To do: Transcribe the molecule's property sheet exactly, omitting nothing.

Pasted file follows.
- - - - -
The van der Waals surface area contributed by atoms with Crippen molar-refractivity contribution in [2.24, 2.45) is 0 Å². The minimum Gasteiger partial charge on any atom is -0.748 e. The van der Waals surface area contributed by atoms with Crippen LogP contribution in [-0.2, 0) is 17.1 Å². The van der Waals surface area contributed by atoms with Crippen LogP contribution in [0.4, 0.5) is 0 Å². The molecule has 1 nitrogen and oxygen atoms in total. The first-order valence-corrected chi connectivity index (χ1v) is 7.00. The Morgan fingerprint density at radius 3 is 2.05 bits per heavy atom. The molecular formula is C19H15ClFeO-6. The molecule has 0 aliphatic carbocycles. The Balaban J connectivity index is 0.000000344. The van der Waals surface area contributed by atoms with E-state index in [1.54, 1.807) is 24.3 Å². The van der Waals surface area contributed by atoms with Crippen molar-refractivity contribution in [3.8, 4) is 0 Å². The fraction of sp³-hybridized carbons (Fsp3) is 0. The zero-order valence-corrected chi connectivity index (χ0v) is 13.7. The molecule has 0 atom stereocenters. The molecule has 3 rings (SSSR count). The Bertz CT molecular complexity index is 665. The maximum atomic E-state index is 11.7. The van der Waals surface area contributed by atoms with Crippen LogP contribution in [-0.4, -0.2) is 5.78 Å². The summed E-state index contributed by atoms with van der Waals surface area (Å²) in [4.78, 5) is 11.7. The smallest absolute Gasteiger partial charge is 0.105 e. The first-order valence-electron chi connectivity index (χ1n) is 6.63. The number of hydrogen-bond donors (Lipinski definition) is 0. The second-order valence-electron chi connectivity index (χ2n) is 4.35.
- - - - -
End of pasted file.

The van der Waals surface area contributed by atoms with Crippen molar-refractivity contribution in [2.24, 2.45) is 0 Å². The minimum Gasteiger partial charge on any atom is -0.748 e. The van der Waals surface area contributed by atoms with Crippen LogP contribution in [-0.2, 0) is 17.1 Å². The van der Waals surface area contributed by atoms with Crippen LogP contribution in [0.4, 0.5) is 0 Å². The molecule has 1 nitrogen and oxygen atoms in total. The first-order valence-corrected chi connectivity index (χ1v) is 7.00. The Morgan fingerprint density at radius 3 is 2.05 bits per heavy atom. The molecular formula is C19H15ClFeO-6. The molecule has 0 aliphatic carbocycles. The Balaban J connectivity index is 0.000000344. The van der Waals surface area contributed by atoms with E-state index in [1.54, 1.807) is 24.3 Å². The van der Waals surface area contributed by atoms with Crippen molar-refractivity contribution in [3.8, 4) is 0 Å². The fraction of sp³-hybridized carbons (Fsp3) is 0. The zero-order valence-corrected chi connectivity index (χ0v) is 13.7. The molecule has 0 atom stereocenters. The molecule has 3 rings (SSSR count). The Bertz CT molecular complexity index is 665. The maximum atomic E-state index is 11.7. The van der Waals surface area contributed by atoms with Crippen LogP contribution in [-0.4, -0.2) is 5.78 Å². The summed E-state index contributed by atoms with van der Waals surface area (Å²) in [4.78, 5) is 11.7. The smallest absolute Gasteiger partial charge is 0.105 e. The first-order valence-electron chi connectivity index (χ1n) is 6.63. The number of hydrogen-bond donors (Lipinski definition) is 0. The second-order valence-electron chi connectivity index (χ2n) is 4.35.